With reporters Judith Miller and Matthew Cooper facing 18 months in jail for refusing to disclose their sources to the grand jury investigation of the Valerie Plame affair, the current issue of the Atlantic Monthly contains a timely item about the legal postion of journalists protecting a source in the United States.
The article, by Washington Post editorial writer Benjamin Wittes, focuses on Branzburg v. Hayes, a 1972 Supreme Court that is central to this topic in the United States.
In Branzburg, the Court rejected the idea that the First Amendment guarantee of press freedom implies a reporters’ privilege akin to some other professions’. In practice, however, Wittes says, journalistic privilege “exists beyond its legal reality” becuase judges view journalists’ silence as honorable and prosecutors are weary of the the battle of principles that would inevitably occur if they were to subpoena a journalist.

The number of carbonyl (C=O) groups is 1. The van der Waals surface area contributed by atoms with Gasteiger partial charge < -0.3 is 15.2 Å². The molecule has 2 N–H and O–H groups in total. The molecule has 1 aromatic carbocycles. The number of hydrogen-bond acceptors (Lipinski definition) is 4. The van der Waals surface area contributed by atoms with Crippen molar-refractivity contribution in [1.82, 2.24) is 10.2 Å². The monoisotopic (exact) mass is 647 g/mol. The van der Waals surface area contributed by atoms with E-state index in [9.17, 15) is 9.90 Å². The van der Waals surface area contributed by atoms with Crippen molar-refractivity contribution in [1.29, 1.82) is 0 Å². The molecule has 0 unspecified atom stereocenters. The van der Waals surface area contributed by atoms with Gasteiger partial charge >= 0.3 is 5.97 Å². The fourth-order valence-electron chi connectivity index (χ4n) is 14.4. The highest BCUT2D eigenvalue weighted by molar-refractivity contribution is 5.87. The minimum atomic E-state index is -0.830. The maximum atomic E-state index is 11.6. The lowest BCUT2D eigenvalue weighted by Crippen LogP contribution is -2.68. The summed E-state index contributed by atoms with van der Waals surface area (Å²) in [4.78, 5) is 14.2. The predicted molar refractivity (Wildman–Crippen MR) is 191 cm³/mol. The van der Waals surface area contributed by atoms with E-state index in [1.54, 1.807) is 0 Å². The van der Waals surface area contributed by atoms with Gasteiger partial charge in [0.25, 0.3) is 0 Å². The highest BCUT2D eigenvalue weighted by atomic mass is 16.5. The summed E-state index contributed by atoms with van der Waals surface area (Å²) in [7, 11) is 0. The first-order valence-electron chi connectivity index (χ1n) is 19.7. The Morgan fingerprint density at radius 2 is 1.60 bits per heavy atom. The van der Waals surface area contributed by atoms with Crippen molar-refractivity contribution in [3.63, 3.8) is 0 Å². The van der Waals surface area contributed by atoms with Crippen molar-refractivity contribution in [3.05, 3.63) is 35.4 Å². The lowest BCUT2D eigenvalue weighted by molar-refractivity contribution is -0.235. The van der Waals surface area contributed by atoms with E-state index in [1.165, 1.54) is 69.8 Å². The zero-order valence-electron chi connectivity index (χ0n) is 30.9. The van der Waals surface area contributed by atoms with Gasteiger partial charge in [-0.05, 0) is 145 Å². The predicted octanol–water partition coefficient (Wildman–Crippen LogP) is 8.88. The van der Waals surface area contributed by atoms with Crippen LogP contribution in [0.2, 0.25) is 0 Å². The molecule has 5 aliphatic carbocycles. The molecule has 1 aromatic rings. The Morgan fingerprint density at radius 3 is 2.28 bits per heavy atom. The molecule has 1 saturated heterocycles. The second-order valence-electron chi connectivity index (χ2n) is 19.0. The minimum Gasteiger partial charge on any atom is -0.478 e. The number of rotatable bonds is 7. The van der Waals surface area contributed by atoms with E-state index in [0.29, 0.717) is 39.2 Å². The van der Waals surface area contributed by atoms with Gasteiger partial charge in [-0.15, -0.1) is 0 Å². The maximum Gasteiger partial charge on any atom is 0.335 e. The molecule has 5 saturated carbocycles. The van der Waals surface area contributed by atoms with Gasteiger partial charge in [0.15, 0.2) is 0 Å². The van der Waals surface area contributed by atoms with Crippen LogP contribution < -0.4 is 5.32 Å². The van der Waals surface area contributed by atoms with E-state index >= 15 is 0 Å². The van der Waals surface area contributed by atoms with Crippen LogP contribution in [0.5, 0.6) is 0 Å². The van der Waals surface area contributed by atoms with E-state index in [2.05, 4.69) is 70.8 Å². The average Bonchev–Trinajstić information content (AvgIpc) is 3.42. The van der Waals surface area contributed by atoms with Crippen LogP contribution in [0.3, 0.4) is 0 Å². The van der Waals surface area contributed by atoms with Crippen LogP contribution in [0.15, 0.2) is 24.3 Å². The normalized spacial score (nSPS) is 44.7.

Moreover, Wittes writes, the dissenting and concurring opinions in Branzburg calling for journalists to enjoy a qualified privelege — which could be overridden by prosecutors only under certain specific circumstances — has subsequently been very influential in the lower courts, and individual states have legislated to create some form of journalistic privilege.
Update: Today’ WaPo editorial says:
Traditionally, Justice Department guidelines, prosecutorial discretion and court rulings have tended to limit the impact of leak investigations on the press. But the cases in the pipeline — civil and criminal — suggest that stronger protections are needed. If the federal courts will not protect the press’s ability to honor promises of confidentiality, Congress should establish the privilege, as most states have done. The public will be ill served if information stops flowing because reporters cannot promise their sources confidentiality without risking imprisonment.
Witte also notes an important distinction between journalists’ claim to professional privilege and that of physicians, lawyers and priests: Unlike the confessions heard by these professionals, those heard by journalists are usually precisely the leaks that constitute the crime under investigation, be it industrial espionage or a disclosure of official secrets.